Therefore, you should remember that substance abuse and addiction is not just about the amount or the type of drugs you consume or how frequently you engage in such consumption. Rather, it is tied to the consequences that arise from such drug use.
Therefore, if drug use starts causing issues and problems in your health and life, such as at home, in school/work, and in your relationships, then it is highly likely that you will have crossed over to a substance use disorder and an addiction.
At this point, the most important thing you can do is recognize that you now have a problem and start looking for ways to overcome it. However, you will need tremendous strength and courage to get to this point.
Risk Factors For Addiction
Although just about anyone can experience adverse effects and social, legal, behavioral, physical, and psychological problems as a result of using drugs, the vulnerability to addiction tends to vary from one person to the next. While your family, social environment, mental health condition, and genetics all play an important role in the development of drug addiction, there are many other risk factors that could increase your vulnerability - including but not limited to:
- Any traumatic experiences
- Family history of substance abuse and addiction
- Mental health disorders, like anxiety and depression
- Starting on drug use at an early age, particularly during your teens
- The mode of use or method of administration; injecting or smoking drugs might make it more addictive
The Brain And Addiction
Although every drug comes with its own unique physical effects, every intoxicating substances is similar in the sense that using them repeatedly and consistently over a certain period of time might change how your brain works. This applies both to recreational drugs and prescription medications.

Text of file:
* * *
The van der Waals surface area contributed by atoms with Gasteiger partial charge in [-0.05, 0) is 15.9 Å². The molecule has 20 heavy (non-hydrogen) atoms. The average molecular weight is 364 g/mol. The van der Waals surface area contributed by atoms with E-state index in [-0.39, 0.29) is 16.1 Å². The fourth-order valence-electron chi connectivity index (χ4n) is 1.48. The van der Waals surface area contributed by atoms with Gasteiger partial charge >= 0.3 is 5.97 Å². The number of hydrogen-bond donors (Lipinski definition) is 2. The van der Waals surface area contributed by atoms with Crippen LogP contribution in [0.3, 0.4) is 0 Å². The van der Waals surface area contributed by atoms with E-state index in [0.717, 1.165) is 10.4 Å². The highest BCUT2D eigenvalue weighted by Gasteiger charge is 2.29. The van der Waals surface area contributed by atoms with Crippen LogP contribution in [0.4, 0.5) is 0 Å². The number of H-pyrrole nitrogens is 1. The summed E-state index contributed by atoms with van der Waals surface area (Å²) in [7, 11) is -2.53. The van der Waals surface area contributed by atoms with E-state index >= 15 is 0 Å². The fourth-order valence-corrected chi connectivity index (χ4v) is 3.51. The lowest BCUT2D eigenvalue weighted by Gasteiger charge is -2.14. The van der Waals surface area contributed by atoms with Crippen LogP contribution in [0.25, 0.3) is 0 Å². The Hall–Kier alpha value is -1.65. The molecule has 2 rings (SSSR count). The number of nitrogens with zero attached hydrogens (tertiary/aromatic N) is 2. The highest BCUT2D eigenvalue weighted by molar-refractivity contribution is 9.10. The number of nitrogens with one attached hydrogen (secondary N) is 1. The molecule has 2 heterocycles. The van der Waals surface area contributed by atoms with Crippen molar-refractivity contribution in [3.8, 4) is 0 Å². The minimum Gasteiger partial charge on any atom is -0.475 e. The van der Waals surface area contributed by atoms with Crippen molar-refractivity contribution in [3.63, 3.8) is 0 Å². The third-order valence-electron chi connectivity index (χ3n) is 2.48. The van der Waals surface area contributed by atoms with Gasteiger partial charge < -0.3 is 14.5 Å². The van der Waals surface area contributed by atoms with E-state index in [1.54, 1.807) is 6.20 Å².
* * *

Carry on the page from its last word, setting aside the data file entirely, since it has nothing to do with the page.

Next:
When you take these mind altering and intoxicating drugs, they may cause a rush of dopamine - a neurotransmitter inside the brain. This will have the direct effect of trigger intense feelings of euphoria, happiness, and pleasure. Over time, your brain will remember these effects and want to repeat them. Eventually, when you develop an addiction to these drugs, they will have the same significance in your life like with any other survival behavior, including drinking, eating, having sexual intercourse, and sleeping.
Additionally, the drugs may cause changes inside your brain that could interfere with your natural ability to exercise good judgment, feel good and normal, control your behavior, or think clearly unless you continue taking them.
Irrespective of your substance of preference, you might also develop intense and uncontrollable urges and cravings to use them. These cravings will grow and come to be more important than other aspects of your life - including your health, happiness, career, friends, family, and anything else you attach value to.
These cravings might also be so strong that your brain will even start rationalizing or denying the addiction. Additionally, you might underestimate the dose of the drugs you take, the impact such substance abuse has on your life, as well as the level of control you wield over drug abuse.
That said, there is a line between regular substance use and addiction. As such, few addicts and drug abusers can recognize when they cross this line. Although the amount of drugs you consume or frequency of use does not constitute substance abuse/addiction, they are signs and symptoms and indicators that you have a problem related to drugs.
When these substances start fulfilling valuable needs in your life, therefore, you might find that you are increasingly becoming reliant on them. Eventually, you may start abusing intoxicating chemicals to energize and calm yourself or even to increase your levels of confidence. Some people also start abusing prescription medications to cope with panic attacks, improve their productivity and focus at work/school, and relieve pain.